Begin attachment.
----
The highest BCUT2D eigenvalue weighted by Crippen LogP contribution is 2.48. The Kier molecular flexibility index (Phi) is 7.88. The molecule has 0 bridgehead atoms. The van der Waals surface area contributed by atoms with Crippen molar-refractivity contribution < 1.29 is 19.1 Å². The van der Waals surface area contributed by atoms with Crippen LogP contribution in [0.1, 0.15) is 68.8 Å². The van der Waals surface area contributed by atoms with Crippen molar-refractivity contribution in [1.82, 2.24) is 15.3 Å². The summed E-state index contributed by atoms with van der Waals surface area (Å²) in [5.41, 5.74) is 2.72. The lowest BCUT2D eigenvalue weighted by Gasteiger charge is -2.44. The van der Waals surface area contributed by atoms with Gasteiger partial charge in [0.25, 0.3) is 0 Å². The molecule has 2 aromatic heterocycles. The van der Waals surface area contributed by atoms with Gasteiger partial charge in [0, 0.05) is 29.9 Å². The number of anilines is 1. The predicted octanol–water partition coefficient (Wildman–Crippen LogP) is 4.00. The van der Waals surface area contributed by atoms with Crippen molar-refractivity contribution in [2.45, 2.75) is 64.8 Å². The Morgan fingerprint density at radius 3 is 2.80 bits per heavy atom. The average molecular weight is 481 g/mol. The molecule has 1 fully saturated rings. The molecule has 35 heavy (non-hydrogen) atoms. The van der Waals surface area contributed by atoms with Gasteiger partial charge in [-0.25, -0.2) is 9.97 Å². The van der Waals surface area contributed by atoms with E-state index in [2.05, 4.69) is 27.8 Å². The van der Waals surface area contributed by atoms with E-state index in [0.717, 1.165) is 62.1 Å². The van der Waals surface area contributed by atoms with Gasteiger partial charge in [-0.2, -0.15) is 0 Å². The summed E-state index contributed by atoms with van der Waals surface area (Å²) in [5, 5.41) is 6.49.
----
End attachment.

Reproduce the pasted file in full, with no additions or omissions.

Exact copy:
The highest BCUT2D eigenvalue weighted by Crippen LogP contribution is 2.48. The Kier molecular flexibility index (Phi) is 7.88. The molecule has 0 bridgehead atoms. The van der Waals surface area contributed by atoms with Crippen molar-refractivity contribution < 1.29 is 19.1 Å². The van der Waals surface area contributed by atoms with Crippen LogP contribution in [0.1, 0.15) is 68.8 Å². The van der Waals surface area contributed by atoms with Crippen molar-refractivity contribution in [1.82, 2.24) is 15.3 Å². The summed E-state index contributed by atoms with van der Waals surface area (Å²) in [5.41, 5.74) is 2.72. The lowest BCUT2D eigenvalue weighted by Gasteiger charge is -2.44. The van der Waals surface area contributed by atoms with Gasteiger partial charge in [0.25, 0.3) is 0 Å². The molecule has 2 aromatic heterocycles. The van der Waals surface area contributed by atoms with Gasteiger partial charge in [0, 0.05) is 29.9 Å². The number of anilines is 1. The predicted octanol–water partition coefficient (Wildman–Crippen LogP) is 4.00. The van der Waals surface area contributed by atoms with Crippen molar-refractivity contribution in [2.45, 2.75) is 64.8 Å². The Morgan fingerprint density at radius 3 is 2.80 bits per heavy atom. The average molecular weight is 481 g/mol. The molecule has 1 fully saturated rings. The molecule has 35 heavy (non-hydrogen) atoms. The van der Waals surface area contributed by atoms with Gasteiger partial charge in [-0.25, -0.2) is 9.97 Å². The van der Waals surface area contributed by atoms with E-state index in [2.05, 4.69) is 27.8 Å². The van der Waals surface area contributed by atoms with E-state index in [0.717, 1.165) is 62.1 Å². The van der Waals surface area contributed by atoms with Gasteiger partial charge in [-0.2, -0.15) is 0 Å². The summed E-state index contributed by atoms with van der Waals surface area (Å²) in [5, 5.41) is 6.49.